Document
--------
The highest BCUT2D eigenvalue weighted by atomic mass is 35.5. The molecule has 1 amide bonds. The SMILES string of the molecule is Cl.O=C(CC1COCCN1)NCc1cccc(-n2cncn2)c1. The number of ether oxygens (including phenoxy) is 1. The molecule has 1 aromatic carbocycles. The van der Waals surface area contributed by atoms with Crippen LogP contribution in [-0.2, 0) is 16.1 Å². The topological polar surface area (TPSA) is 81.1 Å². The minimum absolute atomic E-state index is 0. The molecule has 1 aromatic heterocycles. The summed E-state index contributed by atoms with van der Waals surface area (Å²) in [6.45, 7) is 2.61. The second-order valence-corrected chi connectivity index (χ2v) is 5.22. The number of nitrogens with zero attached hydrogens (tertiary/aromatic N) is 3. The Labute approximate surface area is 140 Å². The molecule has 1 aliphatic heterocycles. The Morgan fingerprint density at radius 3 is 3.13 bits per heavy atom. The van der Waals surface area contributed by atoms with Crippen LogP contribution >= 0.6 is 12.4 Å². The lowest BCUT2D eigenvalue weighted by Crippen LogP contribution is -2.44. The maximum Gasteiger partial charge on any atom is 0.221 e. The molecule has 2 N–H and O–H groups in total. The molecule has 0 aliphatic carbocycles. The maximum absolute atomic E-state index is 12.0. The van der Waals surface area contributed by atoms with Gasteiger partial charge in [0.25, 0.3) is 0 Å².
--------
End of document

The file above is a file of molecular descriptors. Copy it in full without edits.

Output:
The highest BCUT2D eigenvalue weighted by atomic mass is 35.5. The molecule has 1 amide bonds. The SMILES string of the molecule is Cl.O=C(CC1COCCN1)NCc1cccc(-n2cncn2)c1. The number of ether oxygens (including phenoxy) is 1. The molecule has 1 aromatic carbocycles. The van der Waals surface area contributed by atoms with Crippen LogP contribution in [-0.2, 0) is 16.1 Å². The topological polar surface area (TPSA) is 81.1 Å². The minimum absolute atomic E-state index is 0. The molecule has 1 aromatic heterocycles. The summed E-state index contributed by atoms with van der Waals surface area (Å²) in [6.45, 7) is 2.61. The second-order valence-corrected chi connectivity index (χ2v) is 5.22. The number of nitrogens with zero attached hydrogens (tertiary/aromatic N) is 3. The Labute approximate surface area is 140 Å². The molecule has 1 aliphatic heterocycles. The Morgan fingerprint density at radius 3 is 3.13 bits per heavy atom. The van der Waals surface area contributed by atoms with Crippen LogP contribution >= 0.6 is 12.4 Å². The lowest BCUT2D eigenvalue weighted by Crippen LogP contribution is -2.44. The maximum Gasteiger partial charge on any atom is 0.221 e. The molecule has 2 N–H and O–H groups in total. The molecule has 0 aliphatic carbocycles. The maximum absolute atomic E-state index is 12.0. The van der Waals surface area contributed by atoms with Gasteiger partial charge in [0.25, 0.3) is 0 Å².